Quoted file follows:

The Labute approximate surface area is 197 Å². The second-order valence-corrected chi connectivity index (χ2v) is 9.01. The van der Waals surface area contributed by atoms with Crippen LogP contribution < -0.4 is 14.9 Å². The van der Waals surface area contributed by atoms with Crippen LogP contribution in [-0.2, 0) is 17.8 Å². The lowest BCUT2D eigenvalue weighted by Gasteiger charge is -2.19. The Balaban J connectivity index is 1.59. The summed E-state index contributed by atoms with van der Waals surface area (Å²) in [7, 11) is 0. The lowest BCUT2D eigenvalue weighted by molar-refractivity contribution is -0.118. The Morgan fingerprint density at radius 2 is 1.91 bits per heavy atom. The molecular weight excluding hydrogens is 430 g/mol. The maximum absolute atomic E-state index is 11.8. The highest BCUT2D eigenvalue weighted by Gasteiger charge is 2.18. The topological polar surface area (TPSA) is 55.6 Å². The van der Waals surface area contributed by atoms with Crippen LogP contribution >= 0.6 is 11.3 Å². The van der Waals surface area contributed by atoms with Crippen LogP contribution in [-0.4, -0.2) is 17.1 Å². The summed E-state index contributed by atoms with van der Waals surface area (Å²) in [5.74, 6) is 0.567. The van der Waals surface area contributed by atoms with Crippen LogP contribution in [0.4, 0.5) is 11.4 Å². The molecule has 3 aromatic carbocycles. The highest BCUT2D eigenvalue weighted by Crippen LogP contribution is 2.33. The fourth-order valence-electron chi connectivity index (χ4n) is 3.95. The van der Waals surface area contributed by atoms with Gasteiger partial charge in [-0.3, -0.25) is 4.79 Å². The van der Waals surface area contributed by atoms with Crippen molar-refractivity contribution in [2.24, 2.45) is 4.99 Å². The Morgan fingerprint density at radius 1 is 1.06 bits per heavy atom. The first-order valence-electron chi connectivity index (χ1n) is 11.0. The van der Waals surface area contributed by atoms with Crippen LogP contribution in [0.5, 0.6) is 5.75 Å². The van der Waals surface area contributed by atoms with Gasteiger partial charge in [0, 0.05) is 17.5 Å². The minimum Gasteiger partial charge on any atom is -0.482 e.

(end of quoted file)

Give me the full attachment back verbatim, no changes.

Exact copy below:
The Labute approximate surface area is 197 Å². The second-order valence-corrected chi connectivity index (χ2v) is 9.01. The van der Waals surface area contributed by atoms with Crippen LogP contribution < -0.4 is 14.9 Å². The van der Waals surface area contributed by atoms with Crippen LogP contribution in [-0.2, 0) is 17.8 Å². The lowest BCUT2D eigenvalue weighted by Gasteiger charge is -2.19. The Balaban J connectivity index is 1.59. The summed E-state index contributed by atoms with van der Waals surface area (Å²) in [7, 11) is 0. The lowest BCUT2D eigenvalue weighted by molar-refractivity contribution is -0.118. The Morgan fingerprint density at radius 2 is 1.91 bits per heavy atom. The molecular weight excluding hydrogens is 430 g/mol. The maximum absolute atomic E-state index is 11.8. The highest BCUT2D eigenvalue weighted by Gasteiger charge is 2.18. The topological polar surface area (TPSA) is 55.6 Å². The van der Waals surface area contributed by atoms with Crippen LogP contribution >= 0.6 is 11.3 Å². The van der Waals surface area contributed by atoms with Crippen LogP contribution in [-0.4, -0.2) is 17.1 Å². The summed E-state index contributed by atoms with van der Waals surface area (Å²) in [5.74, 6) is 0.567. The van der Waals surface area contributed by atoms with Crippen LogP contribution in [0.4, 0.5) is 11.4 Å². The molecule has 3 aromatic carbocycles. The highest BCUT2D eigenvalue weighted by Crippen LogP contribution is 2.33. The fourth-order valence-electron chi connectivity index (χ4n) is 3.95. The van der Waals surface area contributed by atoms with Gasteiger partial charge in [-0.3, -0.25) is 4.79 Å². The van der Waals surface area contributed by atoms with Crippen molar-refractivity contribution in [2.24, 2.45) is 4.99 Å². The Morgan fingerprint density at radius 1 is 1.06 bits per heavy atom. The first-order valence-electron chi connectivity index (χ1n) is 11.0. The van der Waals surface area contributed by atoms with Crippen LogP contribution in [0.5, 0.6) is 5.75 Å². The van der Waals surface area contributed by atoms with Gasteiger partial charge in [0, 0.05) is 17.5 Å². The minimum Gasteiger partial charge on any atom is -0.482 e.